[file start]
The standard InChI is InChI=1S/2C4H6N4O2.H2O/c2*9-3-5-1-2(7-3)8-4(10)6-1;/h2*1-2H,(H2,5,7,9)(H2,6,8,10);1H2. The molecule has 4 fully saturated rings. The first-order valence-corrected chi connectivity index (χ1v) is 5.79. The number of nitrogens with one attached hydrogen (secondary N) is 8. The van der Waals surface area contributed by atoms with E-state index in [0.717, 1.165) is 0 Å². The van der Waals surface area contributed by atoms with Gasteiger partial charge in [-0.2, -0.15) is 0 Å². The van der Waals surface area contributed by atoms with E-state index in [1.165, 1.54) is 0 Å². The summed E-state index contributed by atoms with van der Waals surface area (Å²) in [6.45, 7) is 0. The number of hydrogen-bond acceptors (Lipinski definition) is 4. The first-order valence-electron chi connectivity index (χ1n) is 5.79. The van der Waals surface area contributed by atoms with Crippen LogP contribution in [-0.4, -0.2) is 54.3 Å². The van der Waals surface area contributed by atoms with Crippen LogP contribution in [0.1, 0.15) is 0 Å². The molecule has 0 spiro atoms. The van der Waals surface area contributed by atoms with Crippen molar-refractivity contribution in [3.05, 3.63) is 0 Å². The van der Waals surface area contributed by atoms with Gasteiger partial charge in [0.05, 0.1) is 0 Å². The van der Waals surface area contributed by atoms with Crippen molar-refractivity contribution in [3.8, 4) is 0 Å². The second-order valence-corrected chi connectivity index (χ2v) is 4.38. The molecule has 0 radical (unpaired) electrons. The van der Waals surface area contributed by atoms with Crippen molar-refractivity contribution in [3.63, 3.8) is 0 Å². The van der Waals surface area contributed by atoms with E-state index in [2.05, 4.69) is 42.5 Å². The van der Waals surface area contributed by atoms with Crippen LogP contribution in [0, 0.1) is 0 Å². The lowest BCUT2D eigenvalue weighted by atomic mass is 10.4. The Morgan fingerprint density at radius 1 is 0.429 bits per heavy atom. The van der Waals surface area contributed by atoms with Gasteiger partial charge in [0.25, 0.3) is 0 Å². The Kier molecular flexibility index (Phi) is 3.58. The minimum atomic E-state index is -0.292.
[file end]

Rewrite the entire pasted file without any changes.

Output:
The standard InChI is InChI=1S/2C4H6N4O2.H2O/c2*9-3-5-1-2(7-3)8-4(10)6-1;/h2*1-2H,(H2,5,7,9)(H2,6,8,10);1H2. The molecule has 4 fully saturated rings. The first-order valence-corrected chi connectivity index (χ1v) is 5.79. The number of nitrogens with one attached hydrogen (secondary N) is 8. The van der Waals surface area contributed by atoms with E-state index in [0.717, 1.165) is 0 Å². The van der Waals surface area contributed by atoms with Gasteiger partial charge in [-0.2, -0.15) is 0 Å². The van der Waals surface area contributed by atoms with E-state index in [1.165, 1.54) is 0 Å². The summed E-state index contributed by atoms with van der Waals surface area (Å²) in [6.45, 7) is 0. The number of hydrogen-bond acceptors (Lipinski definition) is 4. The first-order valence-electron chi connectivity index (χ1n) is 5.79. The van der Waals surface area contributed by atoms with Crippen LogP contribution in [-0.4, -0.2) is 54.3 Å². The van der Waals surface area contributed by atoms with Crippen LogP contribution in [0.1, 0.15) is 0 Å². The molecule has 0 spiro atoms. The van der Waals surface area contributed by atoms with Crippen molar-refractivity contribution in [3.05, 3.63) is 0 Å². The van der Waals surface area contributed by atoms with Gasteiger partial charge in [0.05, 0.1) is 0 Å². The van der Waals surface area contributed by atoms with Crippen molar-refractivity contribution in [3.8, 4) is 0 Å². The second-order valence-corrected chi connectivity index (χ2v) is 4.38. The molecule has 0 radical (unpaired) electrons. The van der Waals surface area contributed by atoms with Crippen molar-refractivity contribution in [3.63, 3.8) is 0 Å². The van der Waals surface area contributed by atoms with E-state index in [2.05, 4.69) is 42.5 Å². The van der Waals surface area contributed by atoms with Crippen LogP contribution in [0, 0.1) is 0 Å². The lowest BCUT2D eigenvalue weighted by atomic mass is 10.4. The Morgan fingerprint density at radius 1 is 0.429 bits per heavy atom. The van der Waals surface area contributed by atoms with Gasteiger partial charge in [0.25, 0.3) is 0 Å². The Kier molecular flexibility index (Phi) is 3.58. The minimum atomic E-state index is -0.292.